Endoscopy 2013; 45(S 02): E143-E144
DOI: 10.1055/s-0032-1326276
Cases and Techniques Library (CTL)
© Georg Thieme Verlag KG Stuttgart · New York

Endocytoscopy provides an in vivo virtual histopathological diagnosis of Whipple’s disease

D. Watanabe
1  Digestive Disease Center, Showa University Northern Yokohama Hospital, Yokohama, Japan
,
S. E. Kudo
1  Digestive Disease Center, Showa University Northern Yokohama Hospital, Yokohama, Japan
,
S. Hayashi
1  Digestive Disease Center, Showa University Northern Yokohama Hospital, Yokohama, Japan
,
Y. Mori
1  Digestive Disease Center, Showa University Northern Yokohama Hospital, Yokohama, Japan
,
K. Kodama
1  Digestive Disease Center, Showa University Northern Yokohama Hospital, Yokohama, Japan
,
K. Wakamura
1  Digestive Disease Center, Showa University Northern Yokohama Hospital, Yokohama, Japan
,
H. Miyachi
1  Digestive Disease Center, Showa University Northern Yokohama Hospital, Yokohama, Japan
,
F. Yamamura
1  Digestive Disease Center, Showa University Northern Yokohama Hospital, Yokohama, Japan
,
K. Ohtsuka
1  Digestive Disease Center, Showa University Northern Yokohama Hospital, Yokohama, Japan
,
T. Mikogami
2  Department of Clinical Pathology, Showa University Northern Yokohama Hospital, Yokohama, Japan
,
S. Kimura
2  Department of Clinical Pathology, Showa University Northern Yokohama Hospital, Yokohama, Japan
,
K. Fukuchi
3  Department of Clinical Pathology, Showa University School of Medicine, Tokyo, Japan
,
N. Ikehara
1  Digestive Disease Center, Showa University Northern Yokohama Hospital, Yokohama, Japan
› Author Affiliations
Further Information

Publication History

Publication Date:
28 May 2013 (online)

Whipple’s disease is a rare multisystem malabsorption syndrome caused by Tropheryma whipplei. Whipple’s disease shows pathognomonic findings on endoscopy, previously described as pale yellow shaggy mucosa [1]. Histopathology often reveals widening and flattening of the villi and infiltration of dilated lacteals. Recently, other studies have reported further endoscopic characteristics of Whipple’s disease [2] [3] [4].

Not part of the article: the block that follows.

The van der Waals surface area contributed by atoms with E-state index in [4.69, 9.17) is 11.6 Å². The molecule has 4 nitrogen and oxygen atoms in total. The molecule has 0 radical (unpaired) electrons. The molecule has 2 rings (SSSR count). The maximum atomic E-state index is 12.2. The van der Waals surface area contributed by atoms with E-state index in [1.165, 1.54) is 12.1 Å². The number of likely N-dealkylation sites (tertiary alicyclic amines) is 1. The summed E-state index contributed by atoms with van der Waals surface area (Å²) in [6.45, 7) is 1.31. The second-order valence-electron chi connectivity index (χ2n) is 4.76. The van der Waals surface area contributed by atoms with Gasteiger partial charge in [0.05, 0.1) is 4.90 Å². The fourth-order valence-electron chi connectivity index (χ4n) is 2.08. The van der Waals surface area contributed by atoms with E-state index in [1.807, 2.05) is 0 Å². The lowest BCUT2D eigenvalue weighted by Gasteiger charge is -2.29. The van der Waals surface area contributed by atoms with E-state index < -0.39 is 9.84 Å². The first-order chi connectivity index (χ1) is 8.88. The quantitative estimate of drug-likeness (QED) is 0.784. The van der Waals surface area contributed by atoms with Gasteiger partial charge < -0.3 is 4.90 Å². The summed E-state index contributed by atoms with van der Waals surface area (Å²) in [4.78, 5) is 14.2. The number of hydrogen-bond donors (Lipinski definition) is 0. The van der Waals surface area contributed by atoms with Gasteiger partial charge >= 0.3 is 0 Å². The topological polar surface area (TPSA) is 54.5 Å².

A 36-year-old woman presented in April 2011 with fever, diarrhea, and weight loss, so we performed endoscopy. High definition white-light endoscopy (CF-H260AZI, Olympus, Tokyo, Japan) revealed yellow-white shaggy mucosa in the second part of duodenum ([Fig. 1]) and in the ileum. Optical/digital chromoendoscopy using a narrow band imaging system (Olympus) showed elongated wide villi and loss of minute vessels inside each villus ([Fig. 2]). An endocytoscopic view at a magnification of × 385 (Olympus) revealed swollen and enlarged villi ([Fig. 3 a]) that were significantly bigger than normal ([Fig. 3 b]). In addition, there were numerous small purple spots and vacuoles inside each villus, which may correspond to foamy macrophages.

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Fig. 1 Conventional high definition white-light endoscopy of the second part of the duodenum in a 36-year-old woman who presented with fever, diarrhea, and weight loss showing yellow-white shaggy mucosa.
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Fig. 2 Endoscopy with narrow band imaging of the second part of the duodenum showing elongated wide villi and loss of minute vessels inside each villus.
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Fig. 3 Endocytoscopic view of: a Whipple’s disease in the ileum showing swollen and enlarged villi; b normal ileum.

The diagnosis of Whipple’s disease was confirmed by periodic acid–Schiff (PAS) staining ([Fig. 4]) and polymerase chain reaction (PCR) analysis. The patient was started on a 2-week course of ceftriaxone (2 g/day, intravenously) followed by trimethoprim–sulfamethoxazole (4 g/day, orally). To date, she has gained 32 kg from her baseline weight.

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Fig. 4 Histopathological appearance of Whipple’s disease in a biopsy taken from the duodenal mucosa showing widening and flattening of the villi and infiltration of dilated lacteals.

Endocytoscopy is based on the principle of contact light microscopy and can achieve a magnification of up to × 385, thereby obtaining “optical biopsies” [5]. This is the first report to characterize Whipple’s disease by in vivo imaging with endocytoscopy. Whipple’s disease has pathognomonic findings of flattened and widened villi, and endocytoscopy easily recognizes these mucosal alterations. Although rare, Whipple’s disease should be included in the differential diagnosis of patients presenting with chronic diarrhea. The advent of endocytoscopy may aid physicians in the diagnosis of this disease without the need to take biopsies in the future.

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